Water Filtration Basics
The average human is comprised of somewhere between 55%-60% water. Earth itself? 71%. But even those substantial proportions can’t compare to the amount of water in most soft drinks—as much as 90%.
In many operations, soft drinks and other cold beverages are viewed simply as an add-on, but consumers, accustomed to the taste of their favorite beverages, expect a high level of consistency. When water quality is off, it’s a problem. Justin Thompson, president at the manufacturers’ rep firm YES Group, says, “Many soft-drink providers will increase syrup content at the dispenser head to mask [water] taste and odor.” That cover-up solution results in a slow profit leak in a high-margin category.
Water quality, in other words, impacts the customer experience and business results. Further, using unfiltered water can cause long-term damage to beverage equipment. Having the proper filtration equipment for cold beverage service is crucial.
Filtration First Steps
Foodservice operations rely on water filtration systems in many forms. (You can find our guide to outfitting a full facility, “H2O Care: Water Filtration Systems,” at fermag.com.) Here, we focus on selecting a filtration system for cold beverage dispensers.
Get a water quality report. To choose the right water filtration system, you need to know what kind of water you have in the first place. Water quality, both in terms of condition and taste, varies greatly by geography and other factors. Though it can have some limits, requesting a water quality report from your municipality is a necessary first step.
“That report will get you close,” says one manufacturer of water filtration systems. “It’s going to tell you what they are using to treat the water, and if they are using chlorine or chloramine as a disinfectant. Sometimes it will tell you the level of total dissolved solids, or TDS, and hardness level—but sometimes it doesn’t.” For a more comprehensive read of your water quality, you can have a third-party test it, and some water filtration companies will test it for free. Knowing the challenges in your water supply is critical information for choosing filtration equipment.
Get familiar with system features. Water filtration systems used in foodservice today typically take a two-pronged approach—removing excess particulates to prolong the life and performance of equipment and removing the unpleasant effects of chlorine or chloramine present in a public water supply. A typical set-up involves a system installed on the incoming water line itself, with filter cartridges designed to be replaced on a schedule determined by time and usage.
The physical (or “mechanical”) aspect of filtration equipment removes suspended particles by trapping various undesirable substances such as TDS. It also traps bacteria sometimes found in the water supply.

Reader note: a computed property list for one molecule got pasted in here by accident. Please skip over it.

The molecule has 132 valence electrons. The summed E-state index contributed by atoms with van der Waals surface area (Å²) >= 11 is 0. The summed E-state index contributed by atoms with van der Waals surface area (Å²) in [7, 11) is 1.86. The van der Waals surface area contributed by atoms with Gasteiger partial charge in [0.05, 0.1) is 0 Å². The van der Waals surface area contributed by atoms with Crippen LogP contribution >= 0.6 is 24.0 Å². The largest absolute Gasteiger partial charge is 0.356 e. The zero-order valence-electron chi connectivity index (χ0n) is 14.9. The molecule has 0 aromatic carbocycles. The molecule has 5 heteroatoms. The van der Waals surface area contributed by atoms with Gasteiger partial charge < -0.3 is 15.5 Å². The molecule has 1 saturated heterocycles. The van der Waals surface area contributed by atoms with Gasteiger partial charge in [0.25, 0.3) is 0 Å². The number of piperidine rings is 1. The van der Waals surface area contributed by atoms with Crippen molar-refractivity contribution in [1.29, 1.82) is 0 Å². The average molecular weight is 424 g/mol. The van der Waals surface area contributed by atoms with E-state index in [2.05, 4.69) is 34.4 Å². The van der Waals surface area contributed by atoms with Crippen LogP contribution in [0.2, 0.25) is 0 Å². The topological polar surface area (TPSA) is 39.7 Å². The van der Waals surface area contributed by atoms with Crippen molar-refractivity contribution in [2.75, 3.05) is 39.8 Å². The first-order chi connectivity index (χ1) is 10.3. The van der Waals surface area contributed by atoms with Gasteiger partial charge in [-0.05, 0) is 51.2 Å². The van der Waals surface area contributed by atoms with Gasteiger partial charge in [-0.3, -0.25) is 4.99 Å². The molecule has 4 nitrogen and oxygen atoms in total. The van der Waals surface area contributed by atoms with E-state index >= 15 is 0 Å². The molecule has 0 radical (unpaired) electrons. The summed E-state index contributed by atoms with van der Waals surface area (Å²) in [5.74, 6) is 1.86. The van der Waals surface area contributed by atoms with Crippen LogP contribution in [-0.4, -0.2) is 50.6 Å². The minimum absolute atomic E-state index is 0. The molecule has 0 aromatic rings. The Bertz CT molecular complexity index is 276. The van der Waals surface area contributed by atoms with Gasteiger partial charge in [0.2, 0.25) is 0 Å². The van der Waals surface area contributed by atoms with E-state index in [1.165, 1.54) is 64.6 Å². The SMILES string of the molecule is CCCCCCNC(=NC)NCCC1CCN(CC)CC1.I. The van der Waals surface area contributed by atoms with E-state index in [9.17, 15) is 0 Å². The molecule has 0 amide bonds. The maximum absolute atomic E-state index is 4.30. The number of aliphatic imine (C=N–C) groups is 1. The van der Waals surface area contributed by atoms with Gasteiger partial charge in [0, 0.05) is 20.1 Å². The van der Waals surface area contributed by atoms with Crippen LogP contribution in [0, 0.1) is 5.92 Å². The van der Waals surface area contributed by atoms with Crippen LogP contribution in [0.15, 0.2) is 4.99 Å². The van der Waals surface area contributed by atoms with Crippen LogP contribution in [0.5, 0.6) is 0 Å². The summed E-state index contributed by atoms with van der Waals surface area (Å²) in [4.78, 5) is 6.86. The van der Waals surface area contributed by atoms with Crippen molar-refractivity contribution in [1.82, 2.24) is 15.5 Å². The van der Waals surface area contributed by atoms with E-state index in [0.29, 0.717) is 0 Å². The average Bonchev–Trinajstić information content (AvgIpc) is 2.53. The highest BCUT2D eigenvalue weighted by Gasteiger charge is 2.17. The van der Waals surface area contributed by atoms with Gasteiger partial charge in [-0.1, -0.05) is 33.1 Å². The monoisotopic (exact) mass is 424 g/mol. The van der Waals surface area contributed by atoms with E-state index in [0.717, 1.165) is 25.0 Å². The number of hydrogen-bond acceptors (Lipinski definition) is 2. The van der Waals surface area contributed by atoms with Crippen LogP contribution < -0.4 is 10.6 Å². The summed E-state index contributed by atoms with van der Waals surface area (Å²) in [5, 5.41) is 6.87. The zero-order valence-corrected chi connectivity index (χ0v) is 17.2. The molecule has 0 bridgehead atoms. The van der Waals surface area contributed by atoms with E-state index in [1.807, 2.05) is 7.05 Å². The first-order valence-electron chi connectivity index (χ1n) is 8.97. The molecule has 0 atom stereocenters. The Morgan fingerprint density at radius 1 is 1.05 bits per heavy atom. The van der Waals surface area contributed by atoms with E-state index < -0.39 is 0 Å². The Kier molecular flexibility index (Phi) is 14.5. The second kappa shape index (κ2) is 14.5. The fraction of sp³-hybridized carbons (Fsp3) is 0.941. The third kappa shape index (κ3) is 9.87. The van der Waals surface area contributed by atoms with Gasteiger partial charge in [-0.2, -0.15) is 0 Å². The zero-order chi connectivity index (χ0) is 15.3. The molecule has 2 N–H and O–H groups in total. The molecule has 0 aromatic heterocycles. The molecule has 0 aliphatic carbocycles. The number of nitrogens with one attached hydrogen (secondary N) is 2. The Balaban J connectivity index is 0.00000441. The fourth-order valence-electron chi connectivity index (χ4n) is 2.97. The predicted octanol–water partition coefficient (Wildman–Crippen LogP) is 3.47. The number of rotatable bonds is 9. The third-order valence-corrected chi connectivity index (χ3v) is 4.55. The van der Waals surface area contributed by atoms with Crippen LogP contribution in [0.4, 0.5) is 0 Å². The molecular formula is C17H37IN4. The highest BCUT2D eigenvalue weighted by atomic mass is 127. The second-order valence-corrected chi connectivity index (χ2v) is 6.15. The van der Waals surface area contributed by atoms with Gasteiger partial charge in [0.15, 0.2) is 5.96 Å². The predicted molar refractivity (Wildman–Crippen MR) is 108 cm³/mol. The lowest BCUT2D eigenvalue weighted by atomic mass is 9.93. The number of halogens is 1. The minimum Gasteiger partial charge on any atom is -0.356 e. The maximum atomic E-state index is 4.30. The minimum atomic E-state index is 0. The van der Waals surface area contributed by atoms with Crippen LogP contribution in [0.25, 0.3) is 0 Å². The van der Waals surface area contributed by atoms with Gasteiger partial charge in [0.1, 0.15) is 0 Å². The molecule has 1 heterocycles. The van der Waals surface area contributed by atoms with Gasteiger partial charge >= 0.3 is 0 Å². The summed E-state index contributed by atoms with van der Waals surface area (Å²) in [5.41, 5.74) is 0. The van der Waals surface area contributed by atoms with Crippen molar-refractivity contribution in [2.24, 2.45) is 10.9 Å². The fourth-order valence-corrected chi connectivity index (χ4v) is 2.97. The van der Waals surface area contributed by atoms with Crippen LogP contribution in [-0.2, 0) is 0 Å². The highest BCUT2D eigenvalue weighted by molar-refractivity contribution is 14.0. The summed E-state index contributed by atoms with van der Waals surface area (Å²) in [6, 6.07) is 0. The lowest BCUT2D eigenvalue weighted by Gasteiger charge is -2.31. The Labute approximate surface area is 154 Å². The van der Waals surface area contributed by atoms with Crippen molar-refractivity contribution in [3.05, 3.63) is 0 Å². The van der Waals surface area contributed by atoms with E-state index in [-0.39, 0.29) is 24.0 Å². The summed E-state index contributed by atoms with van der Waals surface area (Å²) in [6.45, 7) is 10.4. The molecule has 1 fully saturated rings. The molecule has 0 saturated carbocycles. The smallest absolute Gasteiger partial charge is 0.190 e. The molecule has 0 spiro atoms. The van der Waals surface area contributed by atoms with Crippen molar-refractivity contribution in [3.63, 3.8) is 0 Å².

Carbon filters address issues of taste and smell. Off-flavors are commonly introduced by chlorine and chloramines, disinfectants used by most municipalities. While safe and necessary, these chemicals are detectable in beverages.
Calculate usage. The capacity needed in a water filtration system depends on how much water the beverage equipment uses. The capacity should be greater than the total amount of water that will be used between filter changes (typically every six months). Filtration products prominently display their recommended capacity, and consultation with a manufacturer can help you quickly find the right-sized system. Here is one basic formula for calculating usage:
- Add up the number of bag-in-boxes (BIB) used for all carbonated and noncarbonated beverages in a month and multiply times 25 (the number of gallons per BIB) to calculate monthly water usage.
- Estimate filtered drinking water dispensed from a post-mix valve or water fill station.
- Add together to calculate total monthly usage.
- Multiply total monthly water usage times six to calculate water usage over a six-month period.
For example, let’s say you use about 1,875 gal. of water a month via BIB and an estimated 500 gal. a month via drinking water; your equipment uses 14,250 gal. of water every six months. You’ll need a filtration system with a rated capacity of 15,000 gal.
On the Horizon
While the goals and even the methods of water filtration for cold beverages have remained the same in recent years, advances in technology continue to improve the process.
Filtration media has become more efficient, with pleated membranes that help provide protection from cysts (tiny microorganisms) and bacteria in the water supply. With minimal pressure drop (a problem with earlier generations of filtration), these filters now handle more sediment. The key is the higher surface area, compared with traditional precoated filters.
Manufacturers also have found a way to make carbon—a defense against the effects of chlorine and chloramines—more effective. “Carbon is still carbon, but now we can treat its surface area to target certain things,” says a manufacturer. “Standard carbon will take out chlorine, but chemically treated carbon material goes after chloramines at a better rate.”
Keep up with customers expectations. These water filtration systems for cold beverage equipment will ensure a high level of taste consistency.